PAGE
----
Connecticut Old House, old homes, period design, antiques and folk art. Home of the most complete directory of suppliers and services for owners of old homes in Connecticut.

Home
CTOldHouse.com Supplier DirectoryStructural Products &  Services, Stairlifts

Furniture, Clocks, 
Accessories

Woodwork, Blinds, 
Finishing

Lighting

Kitchen

Floors & Rugs

Fabrics

Paint & Wallpaper

Pottery & Tile

Period Hardware

Antiques, Folk Art, 
Fine Art, Auction Houses

Windows

Interior Design & Architecture

Silver, Cookware, Pewter

Garden

Historic Hotels


  
THE LAST OF THE PURITANS:
  Long Society Meetinghouse, Preston


Long Society Meeting House, Preston, was built in 1817.

   Austere and primitive, the Long Society Meeting house sits surrounded by a small cemetery on a quiet road in Preston. The building was erected in 1817, rebuilt from a 1726 building, and so is nearly two hundred years old, but it belongs to a tradition that reaches back in Connecticut history for nearly two hundred years more.


Window restored by CToldHouse.com advertiser Gambrel Acres leans against wall, to be installed over the pulpit.

    Meeting houses, they were called, and they hosted town meetings, elections, schools, as well as worship. As often as not, the meeting house belonged to the town rather than the ecclesiastical society.


Preston Historical Society president Linda Christensen stands in balcony.


The Long Society Meetinghouse was listed on the National Register of Historic Places in April 1976. It has drawn the attention of scholars, architectural historians, and just plain enthusiasts for many years due to the pristine Colonial “broadside” meetinghouse style that it embodies in simplest rural form. The meetinghouse is cited in the registration papers as the only example remaining essentially unaltered, and one of perhaps a dozen in the country.“Future generations might erect buildings called ‘meeting houses,’ reports the Connecticut Trust for Historic Preservation in Connecticut Preservation News, “but in terms of architectural form, they’re churches. The Long Society Meetinghouse was truly the last of the Puritans.”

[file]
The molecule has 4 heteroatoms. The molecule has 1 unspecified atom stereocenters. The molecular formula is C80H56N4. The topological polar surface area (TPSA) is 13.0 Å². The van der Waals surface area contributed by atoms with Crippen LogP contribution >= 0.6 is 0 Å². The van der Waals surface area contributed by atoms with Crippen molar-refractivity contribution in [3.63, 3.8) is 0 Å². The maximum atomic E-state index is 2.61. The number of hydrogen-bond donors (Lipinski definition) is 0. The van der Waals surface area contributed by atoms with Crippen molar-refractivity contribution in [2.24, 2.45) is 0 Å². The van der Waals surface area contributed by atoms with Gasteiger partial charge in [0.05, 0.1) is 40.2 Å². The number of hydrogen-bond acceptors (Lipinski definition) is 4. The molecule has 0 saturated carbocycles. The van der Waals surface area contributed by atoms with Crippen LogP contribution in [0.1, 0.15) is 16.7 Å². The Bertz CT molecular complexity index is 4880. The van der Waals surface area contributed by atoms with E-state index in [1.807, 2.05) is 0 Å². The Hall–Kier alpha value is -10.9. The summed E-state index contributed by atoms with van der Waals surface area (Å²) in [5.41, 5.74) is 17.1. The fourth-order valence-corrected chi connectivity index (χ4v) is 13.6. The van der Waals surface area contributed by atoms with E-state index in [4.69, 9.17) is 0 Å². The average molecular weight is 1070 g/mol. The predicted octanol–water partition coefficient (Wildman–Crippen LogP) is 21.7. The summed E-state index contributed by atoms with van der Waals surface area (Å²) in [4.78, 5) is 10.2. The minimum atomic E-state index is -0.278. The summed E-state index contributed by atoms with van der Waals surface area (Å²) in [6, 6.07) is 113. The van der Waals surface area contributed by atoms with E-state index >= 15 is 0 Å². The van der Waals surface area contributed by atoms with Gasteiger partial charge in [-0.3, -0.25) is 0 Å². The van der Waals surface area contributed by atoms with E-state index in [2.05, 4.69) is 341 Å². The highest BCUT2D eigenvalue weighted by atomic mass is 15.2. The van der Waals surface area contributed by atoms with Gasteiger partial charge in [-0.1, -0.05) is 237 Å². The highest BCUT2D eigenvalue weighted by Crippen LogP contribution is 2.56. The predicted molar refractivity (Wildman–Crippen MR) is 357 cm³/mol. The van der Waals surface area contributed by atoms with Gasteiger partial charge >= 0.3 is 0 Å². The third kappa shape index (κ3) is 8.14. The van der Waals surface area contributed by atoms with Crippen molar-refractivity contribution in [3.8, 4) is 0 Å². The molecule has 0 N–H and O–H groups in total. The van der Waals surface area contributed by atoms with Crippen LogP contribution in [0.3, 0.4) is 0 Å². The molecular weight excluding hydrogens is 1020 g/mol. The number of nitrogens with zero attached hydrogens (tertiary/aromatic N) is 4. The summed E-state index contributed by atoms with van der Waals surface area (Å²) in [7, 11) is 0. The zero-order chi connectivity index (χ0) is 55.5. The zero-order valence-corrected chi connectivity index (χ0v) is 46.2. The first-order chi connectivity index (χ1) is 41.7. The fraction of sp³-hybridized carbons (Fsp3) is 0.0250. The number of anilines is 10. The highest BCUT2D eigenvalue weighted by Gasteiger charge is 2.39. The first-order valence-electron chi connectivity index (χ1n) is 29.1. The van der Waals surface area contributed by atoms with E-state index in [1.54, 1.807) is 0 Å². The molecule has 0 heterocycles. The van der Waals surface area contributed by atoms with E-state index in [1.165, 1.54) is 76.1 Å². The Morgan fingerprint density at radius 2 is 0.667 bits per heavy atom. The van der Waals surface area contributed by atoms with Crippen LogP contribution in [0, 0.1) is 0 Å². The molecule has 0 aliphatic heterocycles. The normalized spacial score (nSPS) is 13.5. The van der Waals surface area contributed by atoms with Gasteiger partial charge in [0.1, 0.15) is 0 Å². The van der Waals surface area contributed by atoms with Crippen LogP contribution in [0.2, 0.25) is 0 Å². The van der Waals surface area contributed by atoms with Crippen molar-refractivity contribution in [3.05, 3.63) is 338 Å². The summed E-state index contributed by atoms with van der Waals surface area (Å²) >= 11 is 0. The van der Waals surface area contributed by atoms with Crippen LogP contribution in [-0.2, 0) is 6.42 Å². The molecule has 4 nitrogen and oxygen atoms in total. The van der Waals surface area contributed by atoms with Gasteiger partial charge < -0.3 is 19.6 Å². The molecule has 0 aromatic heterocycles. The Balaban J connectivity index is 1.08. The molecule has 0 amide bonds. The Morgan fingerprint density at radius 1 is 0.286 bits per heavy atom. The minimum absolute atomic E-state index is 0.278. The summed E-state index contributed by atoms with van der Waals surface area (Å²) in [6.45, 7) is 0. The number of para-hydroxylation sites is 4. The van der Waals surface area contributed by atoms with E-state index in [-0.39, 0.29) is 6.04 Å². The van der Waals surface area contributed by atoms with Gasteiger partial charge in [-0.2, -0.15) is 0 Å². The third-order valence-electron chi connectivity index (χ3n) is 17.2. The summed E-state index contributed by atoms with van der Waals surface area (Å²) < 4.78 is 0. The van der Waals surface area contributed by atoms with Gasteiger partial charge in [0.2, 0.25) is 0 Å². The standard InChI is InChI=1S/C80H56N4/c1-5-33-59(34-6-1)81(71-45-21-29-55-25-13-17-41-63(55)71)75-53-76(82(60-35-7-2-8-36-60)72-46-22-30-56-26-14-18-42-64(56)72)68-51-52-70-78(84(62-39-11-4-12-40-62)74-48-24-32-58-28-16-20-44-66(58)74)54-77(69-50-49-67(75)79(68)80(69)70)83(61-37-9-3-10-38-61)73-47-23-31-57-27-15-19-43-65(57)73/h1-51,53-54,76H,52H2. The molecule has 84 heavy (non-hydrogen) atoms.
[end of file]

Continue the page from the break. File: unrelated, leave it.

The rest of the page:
The cemetery beside the meeting house has graves going back to the early 1700's, including Revolutionary War and Civil War veterans.

Thanks to Preston Historical Society President Linda Christensen for her valuable help with this article.

 


Mansfield Drive-in and Marketplace

Dragone Classic Motorcars and Auctions Olde New England Salvage

Early New England Homes - Country Carpenters
CTOldHouse
American Restoration Tile

Home       Email: CTOldHouse@gmail.com    Tel: 916-622-9875      © 2017 CTOldHouse.com     Site Design by Ken Jackson
Header photo by Skip Broom, HP Broom Housewright, Inc.